Milkshake study reveals how gene variants affect cholesterol

Common genetic variants were thought to be responsible for the differences in people's triglyceride and cholesterol levels, but they only explained less than a quarter of inherited variability. (StockSnap)

In a bid to better understand the effects of human genetics on cholesterol, a team of scientists had 800 people drink a fatty milkshake, take a drug for three weeks, then drink another milkshake. Sequencing their genes turned up a trio of uncommon variants that governed a patient's response to the cholesterol treatment fenofibrate. 

"Triglyceride and cholesterol levels are influenced by what people eat and whether they take drugs to lower fat and cholesterol," said lead author Xin Geng, a postdoctoral fellow at the University of Texas Health Science Center at Houston, in a statement. "We know, however, that not everyone's triglyceride and cholesterol levels respond the same to diet and drugs. Previous research suggests that these differences in response to diet and drugs may be caused by genetic factors inherited from parents." 

Participants of the Genetics of Lipid-lowering Drugs and Diet Network (GOLDN) came to the lab with an empty stomach. Scientists drew their blood before and after they drank the milkshake. The team measured the HDL cholesterol, LDL cholesterol and triglyceride levels in their blood and sequenced the genes in the blood cells. They sent the patients home to take fenofibrate for three weeks before coming back for another milkshake and more blood tests. 


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"We found that variants in one gene, called SIPA1L2, predicted triglyceride level changes after consuming the milkshake. Variants in another gene, ITGA7, predicted LDL-cholesterol level ("bad" cholesterol) changes after taking the drug. And variants in a third gene, CEP72, predicted triglyceride response when comparing the pre-fenofibrate milkshake experiment to the post-fenofibrate milkshake experiment," said Ryan Irvin of the University of Alabama at Birmingham. The findings appear in the Journal of Lipid Research.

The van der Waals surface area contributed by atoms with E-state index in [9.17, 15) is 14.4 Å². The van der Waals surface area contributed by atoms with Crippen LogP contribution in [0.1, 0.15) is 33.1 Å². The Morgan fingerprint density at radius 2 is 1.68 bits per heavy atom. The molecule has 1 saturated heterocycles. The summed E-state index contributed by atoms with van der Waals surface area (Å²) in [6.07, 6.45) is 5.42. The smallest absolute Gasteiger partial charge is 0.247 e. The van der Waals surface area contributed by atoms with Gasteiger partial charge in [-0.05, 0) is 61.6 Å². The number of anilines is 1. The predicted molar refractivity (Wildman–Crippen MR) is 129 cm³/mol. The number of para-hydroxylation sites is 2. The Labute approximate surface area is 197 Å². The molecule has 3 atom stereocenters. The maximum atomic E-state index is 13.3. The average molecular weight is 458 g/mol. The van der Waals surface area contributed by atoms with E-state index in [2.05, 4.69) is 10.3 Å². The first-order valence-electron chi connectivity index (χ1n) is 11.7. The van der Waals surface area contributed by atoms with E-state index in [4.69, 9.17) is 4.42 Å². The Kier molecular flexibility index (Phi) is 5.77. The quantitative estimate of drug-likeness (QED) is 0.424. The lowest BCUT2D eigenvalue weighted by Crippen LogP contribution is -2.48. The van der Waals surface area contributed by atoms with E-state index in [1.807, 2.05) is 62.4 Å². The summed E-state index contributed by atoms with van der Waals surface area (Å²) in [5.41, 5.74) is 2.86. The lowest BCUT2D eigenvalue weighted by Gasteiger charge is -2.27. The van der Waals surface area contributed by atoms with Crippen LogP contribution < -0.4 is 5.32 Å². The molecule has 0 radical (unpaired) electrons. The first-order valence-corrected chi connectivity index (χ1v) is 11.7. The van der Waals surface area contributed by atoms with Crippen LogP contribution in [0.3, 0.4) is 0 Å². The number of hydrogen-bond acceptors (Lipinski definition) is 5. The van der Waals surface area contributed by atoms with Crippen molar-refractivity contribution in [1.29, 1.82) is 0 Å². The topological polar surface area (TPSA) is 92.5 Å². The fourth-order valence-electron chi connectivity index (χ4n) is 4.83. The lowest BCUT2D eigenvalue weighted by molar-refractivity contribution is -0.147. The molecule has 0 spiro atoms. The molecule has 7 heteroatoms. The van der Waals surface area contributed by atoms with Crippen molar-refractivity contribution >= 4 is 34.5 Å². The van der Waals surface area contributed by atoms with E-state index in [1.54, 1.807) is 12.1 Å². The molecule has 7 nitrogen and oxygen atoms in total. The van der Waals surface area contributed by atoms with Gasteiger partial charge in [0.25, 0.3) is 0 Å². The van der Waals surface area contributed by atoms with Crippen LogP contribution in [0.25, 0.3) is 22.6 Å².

RELATED: Newly discovered ‘molecular guardian’ keeps cholesterol in check 

Common genetic variants were thought to be responsible for the differences in people's triglyceride and cholesterol levels, but they only explained less than a quarter or inherited variability, the team said. "Our hypothesis was that at least some of the 48% of unexplained variability could be driven by rare genetic variants, those that occur in less than 5% of the population," said Degui Zhi, of the UTHSC at Houston.

Genetic variants have been fingered elsewhere as culprits in cardiovascular and neurological diseases. For example, a variant on the chromosome 6p24 was implicated in migraines, heart disease and hypertension. It was also found to raise the risk of cervical artery dissection, a blood-vessel tear that can lead to stroke and fibromuscular dysplasia, a condition marked by abnormal cells in artery walls. 

Amgen's Repatha and Sanofi's Praluent, the subjects of a fierce patent battle, target the enzyme PCSK9, which helps regulate the amount of cholesterol in the bloodstream. Now a group of scientists in Europe, along with Affiris, are working on a vaccine to inhibit the enzyme, coded by the PCSK9 gene, and immunize people against developing high cholesterol and atherosclerosis.

The milkshake study will no doubt spark interest in the gene variants that were turned up, though more research will be needed to determine the true role these abnormalities play in driving heart disease. The GOLDN population is not diverse—most of the program's participants are white—so more population studies would be needed to determine how the variants affect other demographic groups. Future studies could reveal additional rare variants, or a role for genes that do not code for proteins, which were excluded from this study. 

"Future studies can begin where we left off by trying to uncover exactly how the metabolic pathways and mechanisms these genes are part of interact with dietary fat and fenofibrate to change triglyceride and cholesterol levels," said Donna Arnett, dean of the U.K. College of Public Health and the GOLDN principal investigator. "Armed with this knowledge, we will be one step closer to finding new ways to prevent and/or treat unhealthy triglyceride and cholesterol levels." 

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